Since the beginnings of skateboarding, art has always been an integral part of it. Blending artistry and sport through deck design and all sorts of different media, skateboarding has collaborated with high-profile artists and even launched successful careers of a number of them. Having great connections to their boards, skaters have always viewed artwork on them as a very important aspect. Since the skater culture is built around creative free-thinking individuals, skaters often decorate and customize these boards themselves by adding stickers or painting them in order to reflect their personality and individuality. Skateboard art is therefore a very powerful creative force, and a number of core skateboard brands started featuring contemporary artists on their decks. One of the brands that has a long tradition in skateboarding and is famous for their unique boards and amazing artist collaborations is Supreme. Their cultural influence has been evident for the past 20 years, bridging the gap between contemporary art, skateboarding and street culture.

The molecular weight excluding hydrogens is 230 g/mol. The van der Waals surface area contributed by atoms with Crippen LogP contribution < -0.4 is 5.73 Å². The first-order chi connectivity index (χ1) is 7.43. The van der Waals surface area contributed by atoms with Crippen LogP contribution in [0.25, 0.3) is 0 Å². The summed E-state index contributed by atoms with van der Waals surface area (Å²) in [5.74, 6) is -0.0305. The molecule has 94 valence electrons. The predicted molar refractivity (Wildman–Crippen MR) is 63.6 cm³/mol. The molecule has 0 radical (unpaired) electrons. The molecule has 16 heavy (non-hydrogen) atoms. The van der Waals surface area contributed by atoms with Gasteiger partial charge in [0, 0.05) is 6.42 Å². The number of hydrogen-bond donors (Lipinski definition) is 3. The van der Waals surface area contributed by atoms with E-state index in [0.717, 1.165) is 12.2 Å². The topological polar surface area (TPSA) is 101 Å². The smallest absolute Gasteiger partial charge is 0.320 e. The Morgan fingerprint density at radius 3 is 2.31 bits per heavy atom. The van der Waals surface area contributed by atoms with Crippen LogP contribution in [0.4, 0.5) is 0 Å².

Supreme was founded in 1994 in New York by James Jebbia. It started off as a small storefront on Lafayette Street in downtown Manhattan, and it has instantly become an epicenter of New York skate culture at the time, with people lining up for hours to buy the latest products. With the store’s crew consisted of rebellious young skaters and artists, Supreme became the home of the younger counterculture such as skaters, punks or hip-hop heads. With its unique identity and attitude, but also the selectivity and exclusivity as its integral part, Supreme has built a colossal public aura and grown quickly into the embodiment of the skate culture, always defining it and setting up new standards of quality and aesthetics. A company based in these alternative sports but bound by art, Supreme has infiltrated the fine art world in many ways.
The legendary brand Supreme has a strong mythology behind it. The label has always pushed the limits by collaborating with esoteric and left-field creatives. Embracing the outsider and the individual, their brand and its products soon became usable forms of creative expression, with their skateboards becoming canvases for unique artworks. Representing creativity and fresh ideas executed the right way, they have always been a step ahead with their limited editions of decks. The early '90s skate culture has been a major influence on them, and it has marked everything they do. Their customized skateboards have become much more than just skateboards, evolving into pieces of highly recognized artworks reflecting trends in contemporary art and culture.